Ten years pass - ten years with husband and wife on separate Continents, never exchanging so much as a word. That is, until Gigi petitions Camden for a divorce. Having captured the attentions of a truly loving, gentle, and kind-hearted man (Lord Frederick), Gigi finally wants out of her farce of a marriage so that she may start a new one with Freddie. To her surprise, Camden refuses, and lists off her own adulterous lovers (the law states she can't obtain a divorce for adultery if she's also committed adultery). However, he will keep her secret affairs a secret and allow the divorce to proceed if she will give him a year to try and beget an heir upon her. Gigi is appalled by the notion, but really has no choice, so she concedes.

There were a lot of things about this book that I liked in theory, but which, for reasons I can't satisfactorily explain, didn't grab me in practice. I liked that we finally have a romance where the hero is the moral superior. I liked the cosmopolitanism of the novel (the characters weren't all English born, the story didn't only take place in England - hell, the hero's English is a second language!). I liked that Gigi's mum was an unabashed, manipulative social climber but wasn't a cold evil bitch (quite the opposite in fact). I liked having a heroine who was independent and pragmatic and aware of Society's arbitrary dictates, who was also willing to work alongside and manipulate those same limitations to get what she wanted, instead of being one of those abominable Anachronistically Feminist Nuisances who say "To Hell with Society!"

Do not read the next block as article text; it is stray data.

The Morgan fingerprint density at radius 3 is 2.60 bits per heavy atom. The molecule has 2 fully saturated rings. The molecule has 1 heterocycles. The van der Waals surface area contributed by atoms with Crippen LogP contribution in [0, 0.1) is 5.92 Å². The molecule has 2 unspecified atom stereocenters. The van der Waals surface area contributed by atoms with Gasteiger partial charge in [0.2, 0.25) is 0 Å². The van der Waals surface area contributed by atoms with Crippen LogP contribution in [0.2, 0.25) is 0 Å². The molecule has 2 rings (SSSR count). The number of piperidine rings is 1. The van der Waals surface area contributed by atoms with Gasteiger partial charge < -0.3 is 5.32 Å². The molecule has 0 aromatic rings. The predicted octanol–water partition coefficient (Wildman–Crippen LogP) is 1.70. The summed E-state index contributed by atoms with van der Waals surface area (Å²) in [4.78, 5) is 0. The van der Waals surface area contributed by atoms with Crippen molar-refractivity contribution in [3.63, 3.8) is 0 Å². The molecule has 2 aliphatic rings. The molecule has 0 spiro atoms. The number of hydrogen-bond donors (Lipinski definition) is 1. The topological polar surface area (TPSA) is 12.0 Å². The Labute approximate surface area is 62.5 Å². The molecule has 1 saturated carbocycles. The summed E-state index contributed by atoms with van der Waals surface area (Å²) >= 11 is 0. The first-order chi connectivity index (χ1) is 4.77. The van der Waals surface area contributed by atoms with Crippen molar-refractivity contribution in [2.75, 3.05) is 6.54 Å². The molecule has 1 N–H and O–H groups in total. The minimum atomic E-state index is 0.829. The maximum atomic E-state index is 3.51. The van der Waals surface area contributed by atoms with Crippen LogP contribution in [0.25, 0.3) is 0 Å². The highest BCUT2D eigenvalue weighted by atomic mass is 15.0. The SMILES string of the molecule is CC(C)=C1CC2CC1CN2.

Of all the characters, Gigi was probably my favourite - she's vibrant and nuanced, vulnerable and yet very capable. I related to her choices (even her Big Giant Bad one). She's incredibly flawed, which is a refreshing change from heroines who are usually the lily-white creampuff foils to their devil's food cake heroes. Camden wasn't too bad either, but when I closed the book after the last page, I just couldn't remember anything significant about him.

And this is probably why this book was produced only a "m'eh" from me - while I enjoyed the book well enough while I read it, once I put the book down it became out of sight out of mind. Even terrible books keep me thinking about them once I'm through - usually about how much I would love to be stuck alone in a room with the protagonists long enough to beat some sense into them. With this book, all I could truly remember was the mildly annoying profusion of name-dropping in this book - while it was all historically accurate name-dropping, I found it just as distracting in a historical romance as I do fashion and celebrity name-dropping in a contemporary.

I know this review is shorter than my reviews usually are - but that's because when it comes to this book, I don't really have a lot to say about it. And, ironically, that says plenty about how I felt about it. B-.